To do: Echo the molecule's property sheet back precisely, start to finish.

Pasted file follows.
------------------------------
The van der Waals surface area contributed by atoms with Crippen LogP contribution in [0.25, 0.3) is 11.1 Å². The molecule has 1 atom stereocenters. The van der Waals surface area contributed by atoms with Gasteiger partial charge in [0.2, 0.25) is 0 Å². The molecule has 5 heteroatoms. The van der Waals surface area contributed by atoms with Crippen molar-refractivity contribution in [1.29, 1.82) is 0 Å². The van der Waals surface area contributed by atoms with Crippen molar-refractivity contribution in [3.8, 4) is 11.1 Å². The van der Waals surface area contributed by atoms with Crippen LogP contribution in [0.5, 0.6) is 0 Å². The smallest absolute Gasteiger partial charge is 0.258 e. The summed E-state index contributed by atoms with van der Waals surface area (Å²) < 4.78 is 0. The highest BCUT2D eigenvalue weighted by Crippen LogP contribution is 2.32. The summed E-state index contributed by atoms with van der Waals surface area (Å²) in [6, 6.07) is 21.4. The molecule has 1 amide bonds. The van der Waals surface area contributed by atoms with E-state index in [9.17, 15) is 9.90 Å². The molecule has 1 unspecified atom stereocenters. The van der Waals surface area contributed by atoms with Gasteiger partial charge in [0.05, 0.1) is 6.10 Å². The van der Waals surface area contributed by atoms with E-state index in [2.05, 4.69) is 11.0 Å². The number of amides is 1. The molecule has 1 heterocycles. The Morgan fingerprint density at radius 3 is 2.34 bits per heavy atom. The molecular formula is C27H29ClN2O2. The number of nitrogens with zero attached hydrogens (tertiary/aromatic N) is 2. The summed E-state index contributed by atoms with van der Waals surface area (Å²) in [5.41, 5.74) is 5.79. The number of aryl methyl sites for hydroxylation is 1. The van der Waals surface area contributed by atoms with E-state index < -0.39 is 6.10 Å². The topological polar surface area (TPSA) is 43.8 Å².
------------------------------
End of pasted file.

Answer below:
The van der Waals surface area contributed by atoms with Crippen LogP contribution in [0.25, 0.3) is 11.1 Å². The molecule has 1 atom stereocenters. The van der Waals surface area contributed by atoms with Gasteiger partial charge in [0.2, 0.25) is 0 Å². The molecule has 5 heteroatoms. The van der Waals surface area contributed by atoms with Crippen molar-refractivity contribution in [1.29, 1.82) is 0 Å². The van der Waals surface area contributed by atoms with Crippen molar-refractivity contribution in [3.8, 4) is 11.1 Å². The van der Waals surface area contributed by atoms with Crippen LogP contribution in [0.5, 0.6) is 0 Å². The smallest absolute Gasteiger partial charge is 0.258 e. The summed E-state index contributed by atoms with van der Waals surface area (Å²) < 4.78 is 0. The highest BCUT2D eigenvalue weighted by Crippen LogP contribution is 2.32. The summed E-state index contributed by atoms with van der Waals surface area (Å²) in [6, 6.07) is 21.4. The molecule has 1 amide bonds. The van der Waals surface area contributed by atoms with E-state index in [9.17, 15) is 9.90 Å². The molecule has 1 unspecified atom stereocenters. The van der Waals surface area contributed by atoms with Gasteiger partial charge in [0.05, 0.1) is 6.10 Å². The van der Waals surface area contributed by atoms with E-state index in [2.05, 4.69) is 11.0 Å². The number of amides is 1. The molecule has 1 heterocycles. The Morgan fingerprint density at radius 3 is 2.34 bits per heavy atom. The molecular formula is C27H29ClN2O2. The number of nitrogens with zero attached hydrogens (tertiary/aromatic N) is 2. The summed E-state index contributed by atoms with van der Waals surface area (Å²) in [5.41, 5.74) is 5.79. The number of aryl methyl sites for hydroxylation is 1. The van der Waals surface area contributed by atoms with E-state index < -0.39 is 6.10 Å². The topological polar surface area (TPSA) is 43.8 Å².